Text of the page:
Friday, October 28, 2016

A Review of Dr. Strange

We close in on a shot of Benedict Cumberbatch's hands.

Pristine. Glowing white. An enviable ivory warmth of presence that only an exceedingly few but fortunate Hammersmith-born gentlemen can claim to possess.

Not idle or overly callused, these immaculate hands convey a message of strength and purpose. From the mundane task of washing up to the practiced act of putting on a rubber glove, these hands, twenty feet wide and luminous, are conveyed to me through my 3D glasses as a presence in and of themselves, possessing a complexity, an aura, that no other hands can or ever will possess.

These are the hands of Doctor Steven Vincent Strange, master of medical science and, as the function and crux of Marvel's newest movie in a string of blockbusters, a master of the mystic arts.

"Forget everything you think you know," Mordo (Chiwetel Ejiofor),The Ancient One (Tilda Swinton) and all the other people in the movie take turns telling our eponymous hero.  It could be said they're speaking directly to us, the viewer.  Far from the militaristic posturing of a Captain America or The Avengers, removed somewhat from the Randian corporation of an Iron Man, and a bit more grounded than the space romp Guardians of the Galaxy, Doctor Strange is a love letter to the fans of the Marvel Universe in a way that is neither pandering nor condescending.

It has one purpose, and that purpose is clear in everything that went into this film, from the casting to the acting to the fluid choreography and 3D MC Escher kaleidoscopic landscapes in the Mirror Dimension. Entertainment. Pure and simple entertainment, with as little baggage as is possible while still conveying a substantial message. That means high drama, careful pacing, a comfortable confusion of plot, and, arguably the earmark of the Marvel Cinema brand: humor.

There were enough solid laugh-out-loud moments nimbly interspersed throughout the dizzying fight scenes that it demands being seen again and again, as if in some sort of mystic time loop designed to disrupt an Elder Being from the Dank Dimension. We can call this the Mister Doctor Bargain.

But back to Dr. Stephen Strange's hands. They are the focus that carries us throughout the film, drawn back to the center of the screen again and again, these sculpted specters of nuance embodying the film's strengths and weakenesses. We watch them perform miracle surgeries. We watch them as they are swallowed by a collapsing dashboard during the catastrophic slow motion car crash. We see them strung up with metal bars, and the linear scars that criss-cross them after countless surgeries. We see them shake uncontrollably. We see one hold still bearing a magic set of tiny brass knuckles as the other forms a sparkling circle capable of transporting an individual almost anywhere.  The scars of Dr. Strange's hands stand as a reminder to him throughout the movie. He is principled insomuch that his hero's code is the Hippocratic Oath, but his real drive comes in those trembling, scarred hands. Overcoming their tremors may come second to saving the world, but every glance the camera gives them increases their aura.  All the arrogance of a photographic memory and wit of the hero are helpless before these stitched, wounded digits.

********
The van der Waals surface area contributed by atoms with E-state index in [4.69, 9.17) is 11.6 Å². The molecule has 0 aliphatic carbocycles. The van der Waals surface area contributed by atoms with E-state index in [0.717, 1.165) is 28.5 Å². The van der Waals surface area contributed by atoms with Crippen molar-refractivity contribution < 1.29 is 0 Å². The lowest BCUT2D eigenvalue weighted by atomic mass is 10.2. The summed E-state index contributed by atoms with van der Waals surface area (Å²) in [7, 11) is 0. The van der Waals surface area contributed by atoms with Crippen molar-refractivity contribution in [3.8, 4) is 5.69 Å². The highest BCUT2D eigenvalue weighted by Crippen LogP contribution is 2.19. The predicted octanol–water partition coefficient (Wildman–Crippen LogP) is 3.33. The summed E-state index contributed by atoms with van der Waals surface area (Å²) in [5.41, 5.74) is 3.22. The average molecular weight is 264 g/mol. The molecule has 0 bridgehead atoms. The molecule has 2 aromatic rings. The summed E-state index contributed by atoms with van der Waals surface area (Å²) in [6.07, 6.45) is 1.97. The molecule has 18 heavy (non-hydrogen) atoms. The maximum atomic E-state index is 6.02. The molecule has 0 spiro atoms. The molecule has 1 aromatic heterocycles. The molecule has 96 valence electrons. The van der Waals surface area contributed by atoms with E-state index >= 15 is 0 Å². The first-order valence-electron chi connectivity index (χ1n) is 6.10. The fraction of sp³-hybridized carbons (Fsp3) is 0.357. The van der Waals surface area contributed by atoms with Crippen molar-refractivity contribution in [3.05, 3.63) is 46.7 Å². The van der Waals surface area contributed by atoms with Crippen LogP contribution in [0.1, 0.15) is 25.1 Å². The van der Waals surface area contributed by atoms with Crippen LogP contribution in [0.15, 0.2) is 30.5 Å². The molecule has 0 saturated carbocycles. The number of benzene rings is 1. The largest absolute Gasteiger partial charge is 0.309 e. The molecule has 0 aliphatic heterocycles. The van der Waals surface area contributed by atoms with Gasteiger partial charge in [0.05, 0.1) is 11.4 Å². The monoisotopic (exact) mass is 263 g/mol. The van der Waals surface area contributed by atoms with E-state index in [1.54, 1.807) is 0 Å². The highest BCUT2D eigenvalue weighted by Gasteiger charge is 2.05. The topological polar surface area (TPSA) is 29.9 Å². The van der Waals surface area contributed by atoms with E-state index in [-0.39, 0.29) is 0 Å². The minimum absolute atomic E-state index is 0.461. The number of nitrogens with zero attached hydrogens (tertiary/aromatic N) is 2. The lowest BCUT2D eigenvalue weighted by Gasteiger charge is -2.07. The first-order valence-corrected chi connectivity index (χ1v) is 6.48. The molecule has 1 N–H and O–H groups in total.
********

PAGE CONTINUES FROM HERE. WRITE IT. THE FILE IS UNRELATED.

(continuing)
This film isn't just the hero's journey of a brilliant man overcoming egotism to undergo an apotheosis and uncovering secret truths about the Multiverse before discovering that sometimes you must fail to succeed.  Mordo and The Ancient One are members of a worldwide network of people mapped with subtle scars of their own. They've fought a hidden battle going on behind the scenes of the Marvel Universe Earth 199999 for thousands of years, an occult protection racket based in Hong Kong, New York, and London, doing what they can to undermine the cosmic villain Dorammamu, an eternal being of the Dark Dimension using the zealous Kaecilius (Mads Mikkelsen) to overcome Earth and invade the Material Plane.  This crux plays out in a manner that proves satisfying. The film will meet critical scrutiny and the Internet Legion of Shame with light-hearted banter and a highly advanced Windows Media Player visualization setting.  This is the new world of entertainment, played out masterfully for future generations of moviegoers to envy as the Age of the Megafranchise. Note the film was released in Hong Kong and the final confrontation takes place there. Note that Benedict Wong, playing Wong, is himself a double echo and does a brilliant job as a straight man librarian guardian sorcerer. Note that Christine Palmer (Rachel McAdams) is Stephen's grounding throughout the film, the last tether of the life he once held. Note the alignment shift, or lack thereof, by Mordo by the end of the film. Note that Thor and Dr. Strange will be a better duo than Iron Man and Hulk.

If there is an Internet, and I believe there might be, there should be a score of memes dedicated to the Mister Doctor Bargain within a fortnight of the film's official opening.

Doctor Strange premieres stateside on November 4th.

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